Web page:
Lu Jianwang, 61, of the Bronx, and Chen Jinping, 59, of Manhattan, were to appear in court later Monday. They are charged with conspiring to act as agents of the government of the People’s Republic of China, and with obstructing justice – allegedly for destroying evidence of communications with officials in China’s Ministry of Public Security, or MPS.

On at least one occasion, the police station was behind an effort to locate a pro-democracy activist of Chinese descent who was living in California, said Breon Peace, the U.S. attorney for New York’s Eastern District.

“The Chinese national police appear to have been using the station to track a U.S. resident on U.S. soil,” Peace told a news conference.

“The defendants’ actions under the direction of the Chinese government are flagrant violations of American sovereignty. … And the MPS is on notice that we will not tolerate similar threats to our national sovereignty.”

Comparable Chinese police operations have been identified in dozens of countries around the world, including in Canada, where RCMP investigators are looking at two community groups in Quebec that are alleged to be MPS outposts.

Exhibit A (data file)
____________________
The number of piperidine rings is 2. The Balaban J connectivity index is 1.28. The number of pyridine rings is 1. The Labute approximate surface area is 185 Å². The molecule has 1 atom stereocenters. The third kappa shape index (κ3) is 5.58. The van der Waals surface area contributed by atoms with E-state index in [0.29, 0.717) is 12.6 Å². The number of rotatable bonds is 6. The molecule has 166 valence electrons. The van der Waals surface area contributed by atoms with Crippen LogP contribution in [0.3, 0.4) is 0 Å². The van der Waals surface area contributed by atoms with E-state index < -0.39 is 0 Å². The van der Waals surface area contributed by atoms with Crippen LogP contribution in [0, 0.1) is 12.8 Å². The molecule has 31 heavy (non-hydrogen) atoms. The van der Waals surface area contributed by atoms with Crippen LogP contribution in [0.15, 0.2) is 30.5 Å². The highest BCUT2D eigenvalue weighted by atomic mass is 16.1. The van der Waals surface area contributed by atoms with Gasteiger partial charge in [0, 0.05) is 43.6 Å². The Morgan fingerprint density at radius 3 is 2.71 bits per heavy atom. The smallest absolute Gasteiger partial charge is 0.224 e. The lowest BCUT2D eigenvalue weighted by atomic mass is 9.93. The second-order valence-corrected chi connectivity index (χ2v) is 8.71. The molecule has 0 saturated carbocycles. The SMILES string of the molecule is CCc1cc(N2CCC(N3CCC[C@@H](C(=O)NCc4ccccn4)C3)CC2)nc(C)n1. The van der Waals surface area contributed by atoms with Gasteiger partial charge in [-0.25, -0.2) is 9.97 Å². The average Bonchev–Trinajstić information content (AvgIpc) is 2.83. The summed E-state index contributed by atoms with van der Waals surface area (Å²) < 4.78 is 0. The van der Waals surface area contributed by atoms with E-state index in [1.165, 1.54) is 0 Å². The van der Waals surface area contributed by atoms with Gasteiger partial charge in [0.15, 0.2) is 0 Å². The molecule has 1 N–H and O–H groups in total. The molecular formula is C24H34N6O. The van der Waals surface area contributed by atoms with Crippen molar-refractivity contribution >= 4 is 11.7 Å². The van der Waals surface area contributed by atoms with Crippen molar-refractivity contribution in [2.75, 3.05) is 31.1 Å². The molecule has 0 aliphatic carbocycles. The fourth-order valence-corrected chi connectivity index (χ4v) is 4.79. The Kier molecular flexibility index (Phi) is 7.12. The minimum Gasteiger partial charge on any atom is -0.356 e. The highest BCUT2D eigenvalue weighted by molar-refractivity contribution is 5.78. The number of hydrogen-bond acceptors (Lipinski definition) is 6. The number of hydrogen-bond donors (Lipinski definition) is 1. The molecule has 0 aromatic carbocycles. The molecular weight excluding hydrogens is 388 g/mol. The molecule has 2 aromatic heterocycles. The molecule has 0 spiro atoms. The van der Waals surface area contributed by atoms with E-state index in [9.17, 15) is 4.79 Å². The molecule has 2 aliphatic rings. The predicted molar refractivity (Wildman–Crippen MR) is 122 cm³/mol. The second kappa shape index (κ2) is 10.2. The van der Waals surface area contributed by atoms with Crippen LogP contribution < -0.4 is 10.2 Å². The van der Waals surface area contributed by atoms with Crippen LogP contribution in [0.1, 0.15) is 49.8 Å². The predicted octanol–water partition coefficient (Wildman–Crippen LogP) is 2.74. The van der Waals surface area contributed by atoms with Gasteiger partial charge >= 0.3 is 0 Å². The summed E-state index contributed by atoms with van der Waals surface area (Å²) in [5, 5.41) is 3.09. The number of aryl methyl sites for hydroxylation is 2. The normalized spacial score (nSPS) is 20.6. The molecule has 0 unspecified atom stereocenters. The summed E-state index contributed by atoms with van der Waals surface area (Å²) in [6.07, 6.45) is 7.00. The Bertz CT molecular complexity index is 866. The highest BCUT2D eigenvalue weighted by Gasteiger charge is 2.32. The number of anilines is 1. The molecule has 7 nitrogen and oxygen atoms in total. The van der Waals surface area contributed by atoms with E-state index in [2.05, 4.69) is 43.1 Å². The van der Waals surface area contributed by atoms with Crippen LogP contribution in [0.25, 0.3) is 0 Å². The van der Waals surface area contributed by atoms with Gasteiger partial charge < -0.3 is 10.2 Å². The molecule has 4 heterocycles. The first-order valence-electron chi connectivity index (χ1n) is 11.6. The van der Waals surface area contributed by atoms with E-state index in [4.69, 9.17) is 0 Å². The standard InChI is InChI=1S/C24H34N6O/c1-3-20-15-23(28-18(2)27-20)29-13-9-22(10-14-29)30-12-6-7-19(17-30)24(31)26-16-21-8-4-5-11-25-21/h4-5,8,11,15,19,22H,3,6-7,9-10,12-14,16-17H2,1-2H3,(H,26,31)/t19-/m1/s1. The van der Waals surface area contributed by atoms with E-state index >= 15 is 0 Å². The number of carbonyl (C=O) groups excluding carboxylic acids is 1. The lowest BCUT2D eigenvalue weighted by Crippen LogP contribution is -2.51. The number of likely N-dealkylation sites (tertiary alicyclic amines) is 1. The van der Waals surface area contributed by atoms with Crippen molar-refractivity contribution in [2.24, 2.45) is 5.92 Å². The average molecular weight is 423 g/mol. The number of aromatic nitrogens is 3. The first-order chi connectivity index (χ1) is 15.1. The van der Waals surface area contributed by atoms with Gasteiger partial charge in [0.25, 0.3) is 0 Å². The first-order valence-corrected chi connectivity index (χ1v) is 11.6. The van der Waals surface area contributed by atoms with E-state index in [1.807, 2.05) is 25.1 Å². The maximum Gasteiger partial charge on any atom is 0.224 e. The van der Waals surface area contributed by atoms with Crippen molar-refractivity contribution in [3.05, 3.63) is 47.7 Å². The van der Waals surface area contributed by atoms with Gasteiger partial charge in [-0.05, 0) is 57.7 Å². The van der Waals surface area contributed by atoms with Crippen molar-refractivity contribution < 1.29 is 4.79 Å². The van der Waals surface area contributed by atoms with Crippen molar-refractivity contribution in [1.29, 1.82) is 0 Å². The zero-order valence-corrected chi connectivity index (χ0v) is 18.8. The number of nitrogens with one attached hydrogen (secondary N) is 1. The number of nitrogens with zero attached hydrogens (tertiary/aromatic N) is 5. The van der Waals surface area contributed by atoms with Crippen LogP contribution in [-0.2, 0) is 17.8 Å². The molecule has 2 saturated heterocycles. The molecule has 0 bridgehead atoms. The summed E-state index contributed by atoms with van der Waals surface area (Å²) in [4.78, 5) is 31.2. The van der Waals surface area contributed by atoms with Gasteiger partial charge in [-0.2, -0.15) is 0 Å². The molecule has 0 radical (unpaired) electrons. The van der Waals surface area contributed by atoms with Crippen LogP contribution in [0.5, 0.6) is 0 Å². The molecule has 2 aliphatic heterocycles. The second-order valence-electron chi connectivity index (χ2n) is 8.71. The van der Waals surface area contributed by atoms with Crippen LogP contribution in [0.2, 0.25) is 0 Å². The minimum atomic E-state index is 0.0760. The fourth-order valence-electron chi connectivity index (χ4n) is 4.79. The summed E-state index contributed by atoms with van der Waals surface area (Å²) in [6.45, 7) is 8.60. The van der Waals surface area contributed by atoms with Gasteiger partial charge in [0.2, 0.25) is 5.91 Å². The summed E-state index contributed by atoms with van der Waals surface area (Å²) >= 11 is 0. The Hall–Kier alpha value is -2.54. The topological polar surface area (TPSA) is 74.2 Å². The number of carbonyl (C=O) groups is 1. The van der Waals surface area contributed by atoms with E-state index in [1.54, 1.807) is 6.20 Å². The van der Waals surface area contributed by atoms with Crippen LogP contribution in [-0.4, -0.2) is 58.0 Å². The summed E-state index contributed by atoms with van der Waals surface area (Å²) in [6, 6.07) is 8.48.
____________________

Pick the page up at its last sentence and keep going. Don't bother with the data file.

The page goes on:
Those groups have denied the allegations, vowed to co-operate with police and insisted they stand opposed to all forms of intimidation and harassment.

The other two U.S. cases are focused on alleged efforts by Chinese operatives living overseas to harass Chinese nationals living in the U.S. whose political views and actions were “disfavoured” by the government in Beijing.

A “task force” of 34 MPS officers operated as an internet troll farm, Peace said, using fake online profiles and official PRC disinformation to “harass, disparage and threaten” dissidents and activists living all over the world.

“The official PRC disinformation suggested the weakness of U.S. democracy and foreign policy, sought to sow political divisions in U.S. national elections and convey conspiracy theories regarding the U.S. government’s alleged responsibility for the origins of the COVID-19 pandemic.”